Looks like Obama broke his own bank - but that's okay, he's still got the corporations.

Pruning Shears notes the long non-evolution of David Brooks, among other things.

"Obama and women: Two views"

Distinguishing the Innocent Not an Easy Task
Udall and Wyden Complain About Misleading Patriot Act Surveillance Reports

From Glenn Greenwald:
When two Americans are released after "781 days in Iran's most notorious prison," the establishment media is happy to quote them on how bad their experience was, but never mentions that they talked about how America treats prisoners probably made things worse for them.
Dennis G. Jacobs: Case study in judicial pathology
The Geithner mystery solved - because, you know, it's no mystery.

More out from Charlie Savage on how Bush and Obama have expanded executive power.

The NYC police pepper-sprayed a woman who had already been corralled. Why? Arrest the guy who did it.

In today's scare-yourself-to-death news, a trader tells the BBC that Europe will collapse and governments aren't going to fix this market crisis because "Governments Don't Rule The World, Goldman Sachs Rules The World."

BDBlue asks a favor in comments: "My one suggestion is that if you must single out a GOP candidate with whom to agree on some of the issues, could you at least mention Gary Johnson (preferably instead of Ron Paul). Johnson would - like every other candidate for the presidency - destroy us economically. However, like Ron Paul, he's anti-war and along with Paul refused to endorse water boarding at the last GOP debate. He's also pro-choice (unlike Paul), for legalizing marijuana and treating drugs generally as a health problem, for the repeal of DADT and for civil unions (unlike Paul), and against the death penalty. And he doesn't have the horrible racist associations that Paul has. In other words, he's Ron Paul without the reactionary social politics. Which means, btw, that the GOP is actually scared of him (he's been repeatedly denied entrance to GOP debates even though he has more support than others allowed to participate) - he's young (so it's not his last hurrah like it is Paul's) and has the policies to appeal to the younger libertarians by being liberal on social issues. Again, he's absolutely awful on economics and the usual libertarian crap, and I'm not voting for him, but he's a much better "strange bedfellow" to point to than Ron and I wish more people on the left would, if only to make the GOP more uncomfortable." Of course, the problem with that is that since most people aren't seeing him in the debates, he's not the guy they're identifying as the one who has the right views on marijuana, waterboarding, and the war machine. But, yeah, both of them are to the "left" of Obama on drugs, torture and military adventurism.

"Nativists Shift Target to Documented Immigrants" - so, it's not "legality" that concerns them. Who'da thunk it?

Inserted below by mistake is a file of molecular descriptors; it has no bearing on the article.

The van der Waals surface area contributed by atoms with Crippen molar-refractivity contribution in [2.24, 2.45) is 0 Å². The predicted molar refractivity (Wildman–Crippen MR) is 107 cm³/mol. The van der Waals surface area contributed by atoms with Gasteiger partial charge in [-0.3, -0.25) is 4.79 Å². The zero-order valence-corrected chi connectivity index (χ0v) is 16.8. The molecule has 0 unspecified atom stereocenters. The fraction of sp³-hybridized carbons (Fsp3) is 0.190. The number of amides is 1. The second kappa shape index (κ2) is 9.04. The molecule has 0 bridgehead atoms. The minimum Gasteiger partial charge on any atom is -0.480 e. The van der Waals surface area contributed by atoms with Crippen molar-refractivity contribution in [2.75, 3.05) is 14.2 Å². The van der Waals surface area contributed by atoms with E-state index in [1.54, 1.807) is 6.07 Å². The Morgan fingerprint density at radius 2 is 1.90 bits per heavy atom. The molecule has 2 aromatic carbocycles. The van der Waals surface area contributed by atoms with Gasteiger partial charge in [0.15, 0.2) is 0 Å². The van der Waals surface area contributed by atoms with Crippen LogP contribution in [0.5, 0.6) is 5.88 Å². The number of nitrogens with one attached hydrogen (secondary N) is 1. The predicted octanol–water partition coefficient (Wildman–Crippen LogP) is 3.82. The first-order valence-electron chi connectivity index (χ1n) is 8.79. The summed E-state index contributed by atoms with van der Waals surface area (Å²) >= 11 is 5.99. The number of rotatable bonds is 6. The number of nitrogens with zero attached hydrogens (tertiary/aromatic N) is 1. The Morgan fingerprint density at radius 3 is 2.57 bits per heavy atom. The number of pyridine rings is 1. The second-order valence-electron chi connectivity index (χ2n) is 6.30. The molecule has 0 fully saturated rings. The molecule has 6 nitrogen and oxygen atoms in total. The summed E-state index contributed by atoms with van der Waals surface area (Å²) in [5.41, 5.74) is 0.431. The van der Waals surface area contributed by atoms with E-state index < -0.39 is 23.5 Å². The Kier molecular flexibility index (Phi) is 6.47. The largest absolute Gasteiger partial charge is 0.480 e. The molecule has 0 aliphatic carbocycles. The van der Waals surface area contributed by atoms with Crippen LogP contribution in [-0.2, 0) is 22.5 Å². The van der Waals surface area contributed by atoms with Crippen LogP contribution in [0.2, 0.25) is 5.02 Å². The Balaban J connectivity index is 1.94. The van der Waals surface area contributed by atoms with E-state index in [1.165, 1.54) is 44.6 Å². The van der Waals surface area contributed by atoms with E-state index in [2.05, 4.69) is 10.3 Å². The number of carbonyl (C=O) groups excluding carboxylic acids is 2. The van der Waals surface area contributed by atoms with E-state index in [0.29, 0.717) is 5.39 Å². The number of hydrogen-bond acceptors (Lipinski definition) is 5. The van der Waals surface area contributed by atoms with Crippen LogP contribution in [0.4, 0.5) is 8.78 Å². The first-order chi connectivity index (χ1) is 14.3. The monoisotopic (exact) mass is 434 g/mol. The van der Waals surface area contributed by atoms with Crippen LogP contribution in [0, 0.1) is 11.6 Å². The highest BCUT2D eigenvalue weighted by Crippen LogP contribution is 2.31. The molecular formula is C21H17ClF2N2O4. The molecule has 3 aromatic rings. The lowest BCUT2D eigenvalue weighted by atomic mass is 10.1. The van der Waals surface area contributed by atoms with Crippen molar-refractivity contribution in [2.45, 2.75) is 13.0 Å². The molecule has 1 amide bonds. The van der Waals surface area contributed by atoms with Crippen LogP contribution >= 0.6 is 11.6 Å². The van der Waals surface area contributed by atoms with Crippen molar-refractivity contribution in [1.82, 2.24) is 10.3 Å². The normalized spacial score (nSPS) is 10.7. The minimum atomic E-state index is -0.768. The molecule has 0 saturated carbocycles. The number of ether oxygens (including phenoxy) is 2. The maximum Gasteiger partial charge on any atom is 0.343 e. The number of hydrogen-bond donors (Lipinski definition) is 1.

Obama tells blacks to STFU.

Thom Hartmann interview with Sam Pizzigati (which happened last August but I didn't notice it until now). And here's Pizzigati's article "What would FDR Do?"

Video: Sam Seder live interview with Wall Street occupier. Interesting detail on how they are working.

Keith Olbermann's show on Countdown, 9-23-11, featured Michael Moore, discussion of the murder of Troy Davis, and the occupation of Wall Street. (I couldn't help thinking while Moore was talking about how cops feel about Wall Street that when Bloomberg manipulates the situation to get the police to harass protesters, he's trying to break that support and provoke hostility from the protesters.)

15:55 BST

Sunday, 25 September 2011

Virtually Speaking Sundays

Tonight's guests on Virtually Speaking Sundays will be Avedon Carol and Marcy Wheeler.

23:59 BST

Saturday, 24 September 2011

Equal opportunity bad presidents

Stuart alerts me in comments to the post below to a piece of nonsense in The Nation by Melissa Harris-Perry that demonstrates just how far away our established liberals have drifted from reality. The title gives the game away: "Black President, Double Standard: Why White Liberals Are Abandoning Obama".

Now, if you've been paying any attention at all, you might have thought that white liberals were abandoning Obama because we spent eight years recoiling in horror from Bush's policies and are even more horrified that we elected someone we thought might be one of our own who instead acts just as smug, insensitive, callous, stupid, and creepy as the crazy white man did, but Ms. Harris-Perry thinks we suddenly object to monstrous polices like torture, assassination of American citizens without trial, war-making, attacks on the middle-class and the export of American jobs to foreign countries (because slaves can do them cheaper - complete with betraying unions so we can make life just as hard-scrabble at home as it is over there) - we object to all that, just like we have for the last decade - merely because we're just a bunch of racists: